Shortly after the municipal election last October, we heard a lot of nonsense about unity and putting aside differences from some members of the Ocean City Mayor and Council.
At the time, it was obvious this was a hopeful load of hogwash and soon after the divide between the voting seven, plus the mayor, became crystal clear. That division has revealed itself repeatedly in the two months since that election and spiked this week during a discussion of changes to employee compensation.
It’s no secret Ocean City was living beyond its means within the last couple years. The resort had been riding a wave of booming property assessments for a couple cycles, resulting in large increases in property tax money flooding city coffers.
However, the boom times came to a disturbing halt in 2008 when the real estate market unraveled and tourism declined, all the while the cost of everything from power to gasoline to simple consumer goods went through the roof.
Ocean City needed a host of major changes to reflect the times. “Right sizing” has been a term thrown around a lot the last couple years, and that’s a fine way to describe the cost cutting the town has experienced in recent years.
What’s happening now at City Hall is scary. It’s not so much the fact that employee compensation changes are being made because that needed to happen. It’s the pace that has us concerned and is sending shockwaves throughout city departments and trickling down to families. People are worried about the direction the town is heading, largely because it’s happening at a frenzied level.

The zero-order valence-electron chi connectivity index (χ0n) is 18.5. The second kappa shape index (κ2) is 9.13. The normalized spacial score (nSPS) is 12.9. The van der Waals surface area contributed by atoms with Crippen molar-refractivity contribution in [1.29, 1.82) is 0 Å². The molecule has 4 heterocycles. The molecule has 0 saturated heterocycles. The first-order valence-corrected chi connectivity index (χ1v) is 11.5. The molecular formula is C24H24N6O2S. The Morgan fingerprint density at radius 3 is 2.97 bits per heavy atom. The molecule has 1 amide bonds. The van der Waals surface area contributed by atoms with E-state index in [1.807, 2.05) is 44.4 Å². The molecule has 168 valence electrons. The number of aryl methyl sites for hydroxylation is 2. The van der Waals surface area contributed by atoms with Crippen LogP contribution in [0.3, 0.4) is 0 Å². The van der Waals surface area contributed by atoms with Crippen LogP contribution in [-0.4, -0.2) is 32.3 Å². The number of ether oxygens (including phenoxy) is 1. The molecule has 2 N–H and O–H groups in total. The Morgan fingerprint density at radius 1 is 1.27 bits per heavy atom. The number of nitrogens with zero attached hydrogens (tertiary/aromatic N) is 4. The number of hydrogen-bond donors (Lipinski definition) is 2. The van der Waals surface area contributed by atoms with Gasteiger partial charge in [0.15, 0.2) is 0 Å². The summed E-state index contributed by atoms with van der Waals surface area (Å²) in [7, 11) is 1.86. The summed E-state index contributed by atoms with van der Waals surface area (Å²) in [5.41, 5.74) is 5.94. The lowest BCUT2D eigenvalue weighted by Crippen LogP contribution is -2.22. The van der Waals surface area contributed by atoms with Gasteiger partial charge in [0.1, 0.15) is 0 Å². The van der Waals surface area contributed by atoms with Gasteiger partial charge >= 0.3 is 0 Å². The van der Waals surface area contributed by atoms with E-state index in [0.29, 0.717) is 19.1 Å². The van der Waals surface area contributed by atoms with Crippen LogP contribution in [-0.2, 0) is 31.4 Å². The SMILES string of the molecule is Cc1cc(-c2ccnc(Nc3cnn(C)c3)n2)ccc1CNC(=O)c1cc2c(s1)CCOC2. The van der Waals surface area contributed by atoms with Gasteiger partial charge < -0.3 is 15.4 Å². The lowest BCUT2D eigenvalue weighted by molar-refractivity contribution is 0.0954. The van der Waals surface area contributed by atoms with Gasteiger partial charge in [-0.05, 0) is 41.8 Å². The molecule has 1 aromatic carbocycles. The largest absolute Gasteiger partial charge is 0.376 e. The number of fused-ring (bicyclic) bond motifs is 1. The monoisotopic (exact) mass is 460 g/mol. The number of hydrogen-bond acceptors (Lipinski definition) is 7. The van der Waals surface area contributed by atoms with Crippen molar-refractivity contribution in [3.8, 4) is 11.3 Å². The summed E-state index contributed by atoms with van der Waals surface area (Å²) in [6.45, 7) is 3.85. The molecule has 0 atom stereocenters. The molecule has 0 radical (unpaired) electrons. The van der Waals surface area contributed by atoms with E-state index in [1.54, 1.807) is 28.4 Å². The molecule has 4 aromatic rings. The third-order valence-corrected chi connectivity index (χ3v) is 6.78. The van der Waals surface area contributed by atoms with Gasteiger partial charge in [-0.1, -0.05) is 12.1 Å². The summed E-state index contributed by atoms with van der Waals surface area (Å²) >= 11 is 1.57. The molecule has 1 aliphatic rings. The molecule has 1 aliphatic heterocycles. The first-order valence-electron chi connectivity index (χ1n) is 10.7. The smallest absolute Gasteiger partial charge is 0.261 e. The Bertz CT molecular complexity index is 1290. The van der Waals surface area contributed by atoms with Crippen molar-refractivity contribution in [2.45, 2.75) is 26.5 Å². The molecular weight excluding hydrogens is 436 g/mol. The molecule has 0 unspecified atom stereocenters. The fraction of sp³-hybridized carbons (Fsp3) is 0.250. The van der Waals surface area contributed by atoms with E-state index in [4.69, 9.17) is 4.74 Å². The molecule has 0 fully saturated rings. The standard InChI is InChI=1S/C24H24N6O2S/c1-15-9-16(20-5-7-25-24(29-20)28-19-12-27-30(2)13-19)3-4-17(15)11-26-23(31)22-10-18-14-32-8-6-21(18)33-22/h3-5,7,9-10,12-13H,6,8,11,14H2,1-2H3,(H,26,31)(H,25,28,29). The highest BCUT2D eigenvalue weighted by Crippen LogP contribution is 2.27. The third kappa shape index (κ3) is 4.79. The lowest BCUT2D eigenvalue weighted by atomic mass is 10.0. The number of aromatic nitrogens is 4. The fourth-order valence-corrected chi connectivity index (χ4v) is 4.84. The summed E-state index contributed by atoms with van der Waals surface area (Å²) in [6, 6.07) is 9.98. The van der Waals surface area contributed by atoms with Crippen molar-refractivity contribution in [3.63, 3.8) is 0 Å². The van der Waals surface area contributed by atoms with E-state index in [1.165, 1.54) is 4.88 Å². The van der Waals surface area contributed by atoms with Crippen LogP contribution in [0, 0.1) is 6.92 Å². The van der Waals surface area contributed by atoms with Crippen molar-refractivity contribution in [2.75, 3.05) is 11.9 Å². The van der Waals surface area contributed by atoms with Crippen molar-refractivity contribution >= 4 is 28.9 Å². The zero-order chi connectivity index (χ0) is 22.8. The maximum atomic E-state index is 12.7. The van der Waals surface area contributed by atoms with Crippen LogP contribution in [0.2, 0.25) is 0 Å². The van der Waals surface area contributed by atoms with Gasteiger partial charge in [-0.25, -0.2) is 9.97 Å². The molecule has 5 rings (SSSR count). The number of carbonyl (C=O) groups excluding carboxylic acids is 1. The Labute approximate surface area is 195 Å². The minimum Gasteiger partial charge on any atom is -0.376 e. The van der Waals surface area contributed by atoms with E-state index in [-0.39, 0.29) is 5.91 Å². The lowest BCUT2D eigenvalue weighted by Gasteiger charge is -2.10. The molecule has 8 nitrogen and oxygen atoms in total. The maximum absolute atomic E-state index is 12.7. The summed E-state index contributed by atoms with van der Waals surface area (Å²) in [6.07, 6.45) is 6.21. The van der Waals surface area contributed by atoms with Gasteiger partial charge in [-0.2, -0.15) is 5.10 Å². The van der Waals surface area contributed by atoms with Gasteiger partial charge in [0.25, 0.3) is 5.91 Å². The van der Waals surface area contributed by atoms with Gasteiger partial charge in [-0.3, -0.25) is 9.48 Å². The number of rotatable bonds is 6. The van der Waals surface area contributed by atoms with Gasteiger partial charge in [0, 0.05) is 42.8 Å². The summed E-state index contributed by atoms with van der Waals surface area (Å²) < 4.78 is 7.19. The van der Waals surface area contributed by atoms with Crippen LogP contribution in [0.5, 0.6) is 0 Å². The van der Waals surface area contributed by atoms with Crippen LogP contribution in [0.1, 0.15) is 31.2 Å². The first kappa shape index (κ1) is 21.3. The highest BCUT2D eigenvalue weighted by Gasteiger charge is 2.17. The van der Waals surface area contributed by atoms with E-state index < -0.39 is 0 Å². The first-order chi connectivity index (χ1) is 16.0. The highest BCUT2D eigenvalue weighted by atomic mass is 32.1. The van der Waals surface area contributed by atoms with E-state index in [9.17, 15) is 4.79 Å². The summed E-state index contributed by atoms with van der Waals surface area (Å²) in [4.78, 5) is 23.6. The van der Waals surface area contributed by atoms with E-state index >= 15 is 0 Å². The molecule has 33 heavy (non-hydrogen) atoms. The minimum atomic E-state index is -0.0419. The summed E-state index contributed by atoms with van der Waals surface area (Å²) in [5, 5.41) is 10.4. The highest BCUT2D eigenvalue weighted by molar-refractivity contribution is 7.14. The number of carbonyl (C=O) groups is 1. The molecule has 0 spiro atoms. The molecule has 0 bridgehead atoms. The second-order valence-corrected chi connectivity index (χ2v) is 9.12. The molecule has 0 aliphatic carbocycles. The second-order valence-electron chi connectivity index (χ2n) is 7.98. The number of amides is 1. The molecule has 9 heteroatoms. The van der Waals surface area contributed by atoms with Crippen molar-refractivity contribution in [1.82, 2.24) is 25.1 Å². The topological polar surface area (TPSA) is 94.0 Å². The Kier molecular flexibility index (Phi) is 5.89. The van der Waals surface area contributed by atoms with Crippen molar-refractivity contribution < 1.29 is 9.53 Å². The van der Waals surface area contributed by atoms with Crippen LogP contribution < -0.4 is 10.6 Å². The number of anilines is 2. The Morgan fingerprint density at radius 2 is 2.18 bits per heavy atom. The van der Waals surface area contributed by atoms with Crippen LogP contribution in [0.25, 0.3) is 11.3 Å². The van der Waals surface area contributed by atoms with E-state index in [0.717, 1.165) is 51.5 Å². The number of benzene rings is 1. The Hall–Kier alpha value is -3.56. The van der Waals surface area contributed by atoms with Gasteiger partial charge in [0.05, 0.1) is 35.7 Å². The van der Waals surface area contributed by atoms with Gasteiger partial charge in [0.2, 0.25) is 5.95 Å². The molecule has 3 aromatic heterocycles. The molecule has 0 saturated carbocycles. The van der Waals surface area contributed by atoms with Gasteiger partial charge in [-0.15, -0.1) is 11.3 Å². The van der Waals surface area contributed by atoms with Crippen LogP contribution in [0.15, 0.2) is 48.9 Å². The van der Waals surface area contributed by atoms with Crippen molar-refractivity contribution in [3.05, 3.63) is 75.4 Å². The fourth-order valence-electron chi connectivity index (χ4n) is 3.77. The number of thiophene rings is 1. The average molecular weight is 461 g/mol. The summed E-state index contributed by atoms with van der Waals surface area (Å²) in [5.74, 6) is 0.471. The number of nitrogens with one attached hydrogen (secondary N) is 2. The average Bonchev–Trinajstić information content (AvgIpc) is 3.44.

We have long dreaded the amount of time it takes for government to make a decision. Most matters need to be evaluated through a taxpayer-funded study, debated by appointed and elected staff and then reviewed again. The process can be frustrating and exhausting for those of us who operate in the private sector. However, there are times when a little bit of time to examine and learn more about the situation is needed.
That’s where we are currently in Ocean City.
The new majority – Brent Ashley, Jim Hall, Joe Hall and Margaret Pillas – are dominating everything at City Hall, and that’s okay. Pillas and Jim Hall and Joe Hall have had little to no power over government for years as they were often in the minority. They can now take the city in the direction they wish. Their time has come to decide the course the city charts, while Mayor Rick Meehan and Council members Doug Cymek, Mary Knight and Lloyd Martin are essentially powerless.
Politics is an interesting game at times and it often clouds the big picture. We believe politics and maybe even some revenge is guiding the way here.
The new council majority would be wise to take a step back and at least re-evaluate the retirement changes currently being weighed. These are drastic moves that may or may not be acceptable. They need to be further studied to allow the facts to be presented by an objective body and sufficiently explained to the employees.
Taking a month or two to review some of these changes would be wise. After further examination and all seems tidy and fair to current and new employees, then the changes can be put into motion in time for the fiscal year’s new budget.
To not take some time to further understand the trepidation in the voices of the city employees brave enough to challenge the council and help quell the fears from other workers would be regretful at best and reckless at worst.